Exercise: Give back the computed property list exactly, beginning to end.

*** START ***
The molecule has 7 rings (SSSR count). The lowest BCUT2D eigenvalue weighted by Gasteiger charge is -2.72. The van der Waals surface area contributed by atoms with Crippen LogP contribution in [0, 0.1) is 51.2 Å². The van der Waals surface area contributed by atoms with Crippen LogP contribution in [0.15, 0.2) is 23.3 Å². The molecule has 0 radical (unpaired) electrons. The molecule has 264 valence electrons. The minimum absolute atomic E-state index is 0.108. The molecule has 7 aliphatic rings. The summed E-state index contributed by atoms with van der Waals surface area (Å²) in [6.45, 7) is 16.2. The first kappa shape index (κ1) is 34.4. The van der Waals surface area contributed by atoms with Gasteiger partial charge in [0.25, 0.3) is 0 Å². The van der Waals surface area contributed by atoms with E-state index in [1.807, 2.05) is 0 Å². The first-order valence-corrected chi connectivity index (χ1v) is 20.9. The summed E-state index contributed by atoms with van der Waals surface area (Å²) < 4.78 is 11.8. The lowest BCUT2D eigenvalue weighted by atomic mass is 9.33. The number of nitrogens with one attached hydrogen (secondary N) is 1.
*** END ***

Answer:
The molecule has 7 rings (SSSR count). The lowest BCUT2D eigenvalue weighted by Gasteiger charge is -2.72. The van der Waals surface area contributed by atoms with Crippen LogP contribution in [0, 0.1) is 51.2 Å². The van der Waals surface area contributed by atoms with Crippen LogP contribution in [0.15, 0.2) is 23.3 Å². The molecule has 0 radical (unpaired) electrons. The molecule has 264 valence electrons. The minimum absolute atomic E-state index is 0.108. The molecule has 7 aliphatic rings. The summed E-state index contributed by atoms with van der Waals surface area (Å²) in [6.45, 7) is 16.2. The first kappa shape index (κ1) is 34.4. The van der Waals surface area contributed by atoms with Gasteiger partial charge in [0.25, 0.3) is 0 Å². The van der Waals surface area contributed by atoms with E-state index in [1.807, 2.05) is 0 Å². The first-order valence-corrected chi connectivity index (χ1v) is 20.9. The summed E-state index contributed by atoms with van der Waals surface area (Å²) < 4.78 is 11.8. The lowest BCUT2D eigenvalue weighted by atomic mass is 9.33. The number of nitrogens with one attached hydrogen (secondary N) is 1.